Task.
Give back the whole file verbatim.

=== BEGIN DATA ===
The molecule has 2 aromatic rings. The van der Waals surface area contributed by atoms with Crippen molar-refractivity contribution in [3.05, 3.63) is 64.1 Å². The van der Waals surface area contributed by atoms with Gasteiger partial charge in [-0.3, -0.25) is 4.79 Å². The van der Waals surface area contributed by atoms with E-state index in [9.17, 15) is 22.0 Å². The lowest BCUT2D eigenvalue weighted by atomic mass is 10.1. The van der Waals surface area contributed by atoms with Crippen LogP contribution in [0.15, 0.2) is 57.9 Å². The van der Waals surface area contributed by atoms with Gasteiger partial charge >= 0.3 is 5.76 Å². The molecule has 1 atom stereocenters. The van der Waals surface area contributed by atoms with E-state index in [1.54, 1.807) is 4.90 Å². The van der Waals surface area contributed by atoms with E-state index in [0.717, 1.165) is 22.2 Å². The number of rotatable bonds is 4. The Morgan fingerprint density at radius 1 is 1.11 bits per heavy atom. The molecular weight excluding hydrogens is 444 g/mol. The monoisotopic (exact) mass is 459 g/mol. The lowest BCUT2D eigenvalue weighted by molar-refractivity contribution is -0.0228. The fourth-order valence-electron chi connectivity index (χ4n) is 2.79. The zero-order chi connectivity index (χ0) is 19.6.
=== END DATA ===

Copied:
The molecule has 2 aromatic rings. The van der Waals surface area contributed by atoms with Crippen molar-refractivity contribution in [3.05, 3.63) is 64.1 Å². The van der Waals surface area contributed by atoms with Gasteiger partial charge in [-0.3, -0.25) is 4.79 Å². The van der Waals surface area contributed by atoms with E-state index in [9.17, 15) is 22.0 Å². The lowest BCUT2D eigenvalue weighted by atomic mass is 10.1. The van der Waals surface area contributed by atoms with Crippen LogP contribution in [0.15, 0.2) is 57.9 Å². The van der Waals surface area contributed by atoms with Gasteiger partial charge >= 0.3 is 5.76 Å². The molecule has 1 atom stereocenters. The van der Waals surface area contributed by atoms with E-state index in [1.54, 1.807) is 4.90 Å². The van der Waals surface area contributed by atoms with E-state index in [0.717, 1.165) is 22.2 Å². The number of rotatable bonds is 4. The Morgan fingerprint density at radius 1 is 1.11 bits per heavy atom. The molecular weight excluding hydrogens is 444 g/mol. The monoisotopic (exact) mass is 459 g/mol. The lowest BCUT2D eigenvalue weighted by molar-refractivity contribution is -0.0228. The fourth-order valence-electron chi connectivity index (χ4n) is 2.79. The zero-order chi connectivity index (χ0) is 19.6.